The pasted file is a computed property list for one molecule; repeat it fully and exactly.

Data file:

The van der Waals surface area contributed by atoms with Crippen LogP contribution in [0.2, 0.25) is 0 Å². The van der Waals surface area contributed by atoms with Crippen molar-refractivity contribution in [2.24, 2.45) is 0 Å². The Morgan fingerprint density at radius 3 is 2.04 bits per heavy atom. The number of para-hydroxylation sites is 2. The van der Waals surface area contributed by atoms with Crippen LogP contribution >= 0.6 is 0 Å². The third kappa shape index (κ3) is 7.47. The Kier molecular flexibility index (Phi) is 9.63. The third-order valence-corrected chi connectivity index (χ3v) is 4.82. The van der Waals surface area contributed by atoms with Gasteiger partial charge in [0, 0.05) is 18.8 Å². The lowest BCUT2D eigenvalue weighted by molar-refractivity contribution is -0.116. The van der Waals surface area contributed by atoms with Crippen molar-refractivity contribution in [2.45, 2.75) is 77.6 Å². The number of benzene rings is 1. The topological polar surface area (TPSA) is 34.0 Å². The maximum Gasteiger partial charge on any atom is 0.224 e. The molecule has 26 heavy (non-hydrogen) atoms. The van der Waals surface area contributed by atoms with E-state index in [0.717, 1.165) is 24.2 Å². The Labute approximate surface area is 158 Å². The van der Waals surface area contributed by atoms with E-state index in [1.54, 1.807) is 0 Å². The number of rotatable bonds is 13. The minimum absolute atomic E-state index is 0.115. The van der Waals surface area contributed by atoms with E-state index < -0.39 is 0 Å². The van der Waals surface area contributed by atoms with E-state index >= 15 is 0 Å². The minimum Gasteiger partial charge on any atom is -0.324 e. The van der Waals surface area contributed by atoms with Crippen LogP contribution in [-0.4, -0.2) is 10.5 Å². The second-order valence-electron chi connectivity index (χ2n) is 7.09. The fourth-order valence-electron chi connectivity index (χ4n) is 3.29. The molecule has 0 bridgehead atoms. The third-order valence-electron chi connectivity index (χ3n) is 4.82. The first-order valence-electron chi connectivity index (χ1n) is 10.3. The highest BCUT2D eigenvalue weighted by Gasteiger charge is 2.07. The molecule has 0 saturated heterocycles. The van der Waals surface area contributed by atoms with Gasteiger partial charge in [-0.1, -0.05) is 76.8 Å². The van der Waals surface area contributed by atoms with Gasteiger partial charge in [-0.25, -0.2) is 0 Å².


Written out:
The van der Waals surface area contributed by atoms with Crippen LogP contribution in [0.2, 0.25) is 0 Å². The van der Waals surface area contributed by atoms with Crippen molar-refractivity contribution in [2.24, 2.45) is 0 Å². The Morgan fingerprint density at radius 3 is 2.04 bits per heavy atom. The number of para-hydroxylation sites is 2. The van der Waals surface area contributed by atoms with Crippen LogP contribution >= 0.6 is 0 Å². The third kappa shape index (κ3) is 7.47. The Kier molecular flexibility index (Phi) is 9.63. The third-order valence-corrected chi connectivity index (χ3v) is 4.82. The van der Waals surface area contributed by atoms with Gasteiger partial charge in [0, 0.05) is 18.8 Å². The lowest BCUT2D eigenvalue weighted by molar-refractivity contribution is -0.116. The van der Waals surface area contributed by atoms with Crippen molar-refractivity contribution in [2.45, 2.75) is 77.6 Å². The number of benzene rings is 1. The topological polar surface area (TPSA) is 34.0 Å². The maximum Gasteiger partial charge on any atom is 0.224 e. The molecule has 26 heavy (non-hydrogen) atoms. The van der Waals surface area contributed by atoms with E-state index in [0.717, 1.165) is 24.2 Å². The Labute approximate surface area is 158 Å². The van der Waals surface area contributed by atoms with E-state index in [1.54, 1.807) is 0 Å². The number of rotatable bonds is 13. The minimum absolute atomic E-state index is 0.115. The van der Waals surface area contributed by atoms with E-state index < -0.39 is 0 Å². The van der Waals surface area contributed by atoms with E-state index >= 15 is 0 Å². The minimum Gasteiger partial charge on any atom is -0.324 e. The van der Waals surface area contributed by atoms with Crippen LogP contribution in [-0.4, -0.2) is 10.5 Å². The second-order valence-electron chi connectivity index (χ2n) is 7.09. The fourth-order valence-electron chi connectivity index (χ4n) is 3.29. The molecule has 0 bridgehead atoms. The third-order valence-electron chi connectivity index (χ3n) is 4.82. The first-order valence-electron chi connectivity index (χ1n) is 10.3. The highest BCUT2D eigenvalue weighted by Gasteiger charge is 2.07. The molecule has 0 saturated heterocycles. The van der Waals surface area contributed by atoms with Gasteiger partial charge in [-0.1, -0.05) is 76.8 Å². The van der Waals surface area contributed by atoms with Gasteiger partial charge in [-0.25, -0.2) is 0 Å².